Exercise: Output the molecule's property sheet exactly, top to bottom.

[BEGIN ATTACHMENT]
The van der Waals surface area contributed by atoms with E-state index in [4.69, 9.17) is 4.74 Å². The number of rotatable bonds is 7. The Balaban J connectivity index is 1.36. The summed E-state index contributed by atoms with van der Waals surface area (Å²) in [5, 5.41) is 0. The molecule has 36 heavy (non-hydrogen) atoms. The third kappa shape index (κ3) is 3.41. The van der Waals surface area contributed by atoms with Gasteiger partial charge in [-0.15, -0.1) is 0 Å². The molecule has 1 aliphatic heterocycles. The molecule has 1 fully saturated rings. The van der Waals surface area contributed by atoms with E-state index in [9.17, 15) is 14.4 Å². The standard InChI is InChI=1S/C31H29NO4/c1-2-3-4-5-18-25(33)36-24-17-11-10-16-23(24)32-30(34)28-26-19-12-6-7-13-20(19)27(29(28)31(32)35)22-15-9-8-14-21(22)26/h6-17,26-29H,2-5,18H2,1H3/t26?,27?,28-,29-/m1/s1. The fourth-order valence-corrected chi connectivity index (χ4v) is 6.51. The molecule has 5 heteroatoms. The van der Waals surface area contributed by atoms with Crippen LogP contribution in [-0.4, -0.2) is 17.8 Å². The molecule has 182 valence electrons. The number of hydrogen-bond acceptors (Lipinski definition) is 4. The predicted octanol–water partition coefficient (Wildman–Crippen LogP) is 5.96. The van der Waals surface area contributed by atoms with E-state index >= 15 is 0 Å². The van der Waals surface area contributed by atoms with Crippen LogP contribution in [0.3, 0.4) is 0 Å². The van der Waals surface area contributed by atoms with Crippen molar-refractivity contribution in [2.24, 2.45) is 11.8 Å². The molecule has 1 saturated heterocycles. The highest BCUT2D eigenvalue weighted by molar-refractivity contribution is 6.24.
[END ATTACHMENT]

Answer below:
The van der Waals surface area contributed by atoms with E-state index in [4.69, 9.17) is 4.74 Å². The number of rotatable bonds is 7. The Balaban J connectivity index is 1.36. The summed E-state index contributed by atoms with van der Waals surface area (Å²) in [5, 5.41) is 0. The molecule has 36 heavy (non-hydrogen) atoms. The third kappa shape index (κ3) is 3.41. The van der Waals surface area contributed by atoms with Gasteiger partial charge in [-0.15, -0.1) is 0 Å². The molecule has 1 aliphatic heterocycles. The molecule has 1 fully saturated rings. The van der Waals surface area contributed by atoms with E-state index in [9.17, 15) is 14.4 Å². The standard InChI is InChI=1S/C31H29NO4/c1-2-3-4-5-18-25(33)36-24-17-11-10-16-23(24)32-30(34)28-26-19-12-6-7-13-20(19)27(29(28)31(32)35)22-15-9-8-14-21(22)26/h6-17,26-29H,2-5,18H2,1H3/t26?,27?,28-,29-/m1/s1. The fourth-order valence-corrected chi connectivity index (χ4v) is 6.51. The molecule has 5 heteroatoms. The van der Waals surface area contributed by atoms with Crippen LogP contribution in [-0.4, -0.2) is 17.8 Å². The molecule has 182 valence electrons. The number of hydrogen-bond acceptors (Lipinski definition) is 4. The predicted octanol–water partition coefficient (Wildman–Crippen LogP) is 5.96. The van der Waals surface area contributed by atoms with E-state index >= 15 is 0 Å². The van der Waals surface area contributed by atoms with Crippen LogP contribution in [0.3, 0.4) is 0 Å². The van der Waals surface area contributed by atoms with Crippen molar-refractivity contribution in [2.24, 2.45) is 11.8 Å². The molecule has 1 saturated heterocycles. The highest BCUT2D eigenvalue weighted by molar-refractivity contribution is 6.24.